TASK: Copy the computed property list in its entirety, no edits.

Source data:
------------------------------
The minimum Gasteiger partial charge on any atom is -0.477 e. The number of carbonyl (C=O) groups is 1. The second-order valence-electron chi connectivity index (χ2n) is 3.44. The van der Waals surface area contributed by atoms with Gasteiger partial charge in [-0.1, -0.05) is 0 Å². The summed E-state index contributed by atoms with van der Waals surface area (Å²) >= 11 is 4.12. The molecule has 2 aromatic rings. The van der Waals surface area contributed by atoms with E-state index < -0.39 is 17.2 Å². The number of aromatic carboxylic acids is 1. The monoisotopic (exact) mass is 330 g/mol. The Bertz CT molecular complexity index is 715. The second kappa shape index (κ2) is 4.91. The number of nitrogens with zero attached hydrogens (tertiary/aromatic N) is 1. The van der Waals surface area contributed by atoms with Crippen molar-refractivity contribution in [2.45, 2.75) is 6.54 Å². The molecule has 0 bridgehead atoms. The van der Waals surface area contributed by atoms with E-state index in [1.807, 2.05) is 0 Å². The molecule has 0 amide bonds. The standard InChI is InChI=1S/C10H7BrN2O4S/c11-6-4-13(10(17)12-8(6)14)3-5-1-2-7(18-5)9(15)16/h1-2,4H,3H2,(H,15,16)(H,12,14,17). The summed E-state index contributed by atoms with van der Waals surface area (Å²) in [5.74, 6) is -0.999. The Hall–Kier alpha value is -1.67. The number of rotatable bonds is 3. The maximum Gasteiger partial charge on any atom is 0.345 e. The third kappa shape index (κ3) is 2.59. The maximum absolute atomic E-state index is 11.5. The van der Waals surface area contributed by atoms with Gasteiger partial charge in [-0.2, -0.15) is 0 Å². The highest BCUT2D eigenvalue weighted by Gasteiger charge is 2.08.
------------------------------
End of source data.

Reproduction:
The minimum Gasteiger partial charge on any atom is -0.477 e. The number of carbonyl (C=O) groups is 1. The second-order valence-electron chi connectivity index (χ2n) is 3.44. The van der Waals surface area contributed by atoms with Gasteiger partial charge in [-0.1, -0.05) is 0 Å². The summed E-state index contributed by atoms with van der Waals surface area (Å²) >= 11 is 4.12. The molecule has 2 aromatic rings. The van der Waals surface area contributed by atoms with E-state index < -0.39 is 17.2 Å². The number of aromatic carboxylic acids is 1. The monoisotopic (exact) mass is 330 g/mol. The Bertz CT molecular complexity index is 715. The second kappa shape index (κ2) is 4.91. The number of nitrogens with zero attached hydrogens (tertiary/aromatic N) is 1. The van der Waals surface area contributed by atoms with Crippen molar-refractivity contribution in [2.45, 2.75) is 6.54 Å². The molecule has 0 bridgehead atoms. The van der Waals surface area contributed by atoms with E-state index in [1.807, 2.05) is 0 Å². The molecule has 0 amide bonds. The standard InChI is InChI=1S/C10H7BrN2O4S/c11-6-4-13(10(17)12-8(6)14)3-5-1-2-7(18-5)9(15)16/h1-2,4H,3H2,(H,15,16)(H,12,14,17). The summed E-state index contributed by atoms with van der Waals surface area (Å²) in [5.74, 6) is -0.999. The Hall–Kier alpha value is -1.67. The number of rotatable bonds is 3. The maximum Gasteiger partial charge on any atom is 0.345 e. The third kappa shape index (κ3) is 2.59. The maximum absolute atomic E-state index is 11.5. The van der Waals surface area contributed by atoms with Gasteiger partial charge in [-0.2, -0.15) is 0 Å². The highest BCUT2D eigenvalue weighted by Gasteiger charge is 2.08.